Yet another in Donnelly's ""Recovering from the loss of. . ."" series. (Child and parental deaths preceded this one.) As...



Yet another in Donnelly's ""Recovering from the loss of. . ."" series. (Child and parental deaths preceded this one.) As before, she relies on recollections by an assortment of people, along with her observations plus those of experts. Adult bereavements tend to fall into the familiar pattern delineated in virtually all of the dozens of recent books on the subject. The survivors endure shock, anger, grief, etc. More interesting are childhood and teen-age experiences precipitated by the death of a brother or sister. Here, a child must not only cope with his or her immature concepts of what has happened, but also with grief-stricken parents, hostile or indifferent schoolmates, and unwittingly insensitive teachers. Children's reactions are far less predictable than those of adults. School and health problems are fairly common, but behavioral anomalies may vary from an attempt to assume parental functions to severe misbehavior. One child, for instance, told that God had taken his little brother ""because he was so good,"" promptly turned into a brat; some children resist leaving the house for fear that another family member will ""disappear."" Although this section (about two-thirds of the book) replicates some material in the author's earlier work on childhood deaths, it is up-dated and far more detailed than what appears in current child-rearing manuals. It is thus unfortunate that the book's title does not reveal that its subject matter concerns not only adults facing a sibling's death, but also parents and teachers who must help young children with this traumatic event. A mixed bag of oft-repeated material plus a helpful mini-manual on handling a traumatic child-rearing experience.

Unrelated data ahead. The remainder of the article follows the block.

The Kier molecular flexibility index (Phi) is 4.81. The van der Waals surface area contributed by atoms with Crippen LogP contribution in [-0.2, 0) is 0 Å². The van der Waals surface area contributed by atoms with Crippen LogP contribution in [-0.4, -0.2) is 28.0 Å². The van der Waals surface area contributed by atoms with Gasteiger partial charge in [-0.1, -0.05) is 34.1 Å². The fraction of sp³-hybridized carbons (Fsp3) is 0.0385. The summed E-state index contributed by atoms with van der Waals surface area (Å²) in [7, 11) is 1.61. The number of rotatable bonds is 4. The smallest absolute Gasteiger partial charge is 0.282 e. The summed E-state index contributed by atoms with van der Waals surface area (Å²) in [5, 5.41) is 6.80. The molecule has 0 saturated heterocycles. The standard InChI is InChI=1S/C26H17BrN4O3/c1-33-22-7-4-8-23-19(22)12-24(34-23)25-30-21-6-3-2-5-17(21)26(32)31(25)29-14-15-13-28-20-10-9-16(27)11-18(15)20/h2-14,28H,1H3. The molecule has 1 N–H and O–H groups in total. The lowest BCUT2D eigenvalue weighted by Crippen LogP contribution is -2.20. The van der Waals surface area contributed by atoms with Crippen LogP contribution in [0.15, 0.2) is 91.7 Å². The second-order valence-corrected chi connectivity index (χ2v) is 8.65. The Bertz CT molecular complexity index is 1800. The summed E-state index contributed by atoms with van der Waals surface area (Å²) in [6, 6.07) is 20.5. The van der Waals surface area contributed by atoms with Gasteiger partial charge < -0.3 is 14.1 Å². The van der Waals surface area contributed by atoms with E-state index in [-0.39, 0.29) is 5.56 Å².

Pub Date: Feb. 1, 1987


Page Count: -

Publisher: Dodd, Mead

Review Posted Online: N/A

Kirkus Reviews Issue: Jan. 15, 1987